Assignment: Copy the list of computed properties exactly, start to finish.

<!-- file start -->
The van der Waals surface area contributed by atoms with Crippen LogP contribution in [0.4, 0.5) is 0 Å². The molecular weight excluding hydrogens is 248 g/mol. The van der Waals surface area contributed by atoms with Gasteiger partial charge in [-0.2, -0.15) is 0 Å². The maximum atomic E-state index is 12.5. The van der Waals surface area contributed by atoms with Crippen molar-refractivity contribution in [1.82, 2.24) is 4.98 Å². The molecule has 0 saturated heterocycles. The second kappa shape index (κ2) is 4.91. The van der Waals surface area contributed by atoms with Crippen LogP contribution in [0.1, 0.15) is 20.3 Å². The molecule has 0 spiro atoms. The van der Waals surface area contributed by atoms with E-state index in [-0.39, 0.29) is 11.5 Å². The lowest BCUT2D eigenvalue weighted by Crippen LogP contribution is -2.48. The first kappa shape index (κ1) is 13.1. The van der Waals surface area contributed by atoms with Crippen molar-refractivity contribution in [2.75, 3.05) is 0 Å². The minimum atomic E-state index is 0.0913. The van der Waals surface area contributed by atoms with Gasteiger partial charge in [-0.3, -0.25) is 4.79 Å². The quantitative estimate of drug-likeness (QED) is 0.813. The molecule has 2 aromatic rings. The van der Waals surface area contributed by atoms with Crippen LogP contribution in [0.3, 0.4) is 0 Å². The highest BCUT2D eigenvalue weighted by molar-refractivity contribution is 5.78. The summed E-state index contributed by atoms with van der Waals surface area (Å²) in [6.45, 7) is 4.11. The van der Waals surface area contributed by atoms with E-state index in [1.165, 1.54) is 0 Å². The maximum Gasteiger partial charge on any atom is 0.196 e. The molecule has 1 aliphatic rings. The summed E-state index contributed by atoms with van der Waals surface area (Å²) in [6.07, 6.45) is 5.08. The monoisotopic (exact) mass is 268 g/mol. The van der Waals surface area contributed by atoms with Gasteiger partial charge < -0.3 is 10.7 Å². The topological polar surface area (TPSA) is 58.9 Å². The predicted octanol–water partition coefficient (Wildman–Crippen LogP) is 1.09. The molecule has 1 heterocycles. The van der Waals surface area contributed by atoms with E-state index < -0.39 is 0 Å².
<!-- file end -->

The van der Waals surface area contributed by atoms with Crippen LogP contribution in [0.4, 0.5) is 0 Å². The molecular weight excluding hydrogens is 248 g/mol. The van der Waals surface area contributed by atoms with Gasteiger partial charge in [-0.2, -0.15) is 0 Å². The maximum atomic E-state index is 12.5. The van der Waals surface area contributed by atoms with Crippen molar-refractivity contribution in [1.82, 2.24) is 4.98 Å². The molecule has 0 saturated heterocycles. The second kappa shape index (κ2) is 4.91. The van der Waals surface area contributed by atoms with Crippen LogP contribution in [0.1, 0.15) is 20.3 Å². The molecule has 0 spiro atoms. The van der Waals surface area contributed by atoms with E-state index in [-0.39, 0.29) is 11.5 Å². The lowest BCUT2D eigenvalue weighted by Crippen LogP contribution is -2.48. The first kappa shape index (κ1) is 13.1. The van der Waals surface area contributed by atoms with Crippen molar-refractivity contribution in [2.75, 3.05) is 0 Å². The minimum atomic E-state index is 0.0913. The van der Waals surface area contributed by atoms with Gasteiger partial charge in [-0.3, -0.25) is 4.79 Å². The quantitative estimate of drug-likeness (QED) is 0.813. The molecule has 2 aromatic rings. The van der Waals surface area contributed by atoms with Crippen LogP contribution in [0.3, 0.4) is 0 Å². The highest BCUT2D eigenvalue weighted by molar-refractivity contribution is 5.78. The summed E-state index contributed by atoms with van der Waals surface area (Å²) in [6.45, 7) is 4.11. The van der Waals surface area contributed by atoms with E-state index in [1.165, 1.54) is 0 Å². The maximum Gasteiger partial charge on any atom is 0.196 e. The molecule has 1 aliphatic rings. The summed E-state index contributed by atoms with van der Waals surface area (Å²) in [6.07, 6.45) is 5.08. The monoisotopic (exact) mass is 268 g/mol. The van der Waals surface area contributed by atoms with Gasteiger partial charge < -0.3 is 10.7 Å². The topological polar surface area (TPSA) is 58.9 Å². The predicted octanol–water partition coefficient (Wildman–Crippen LogP) is 1.09. The molecule has 1 heterocycles. The van der Waals surface area contributed by atoms with E-state index < -0.39 is 0 Å².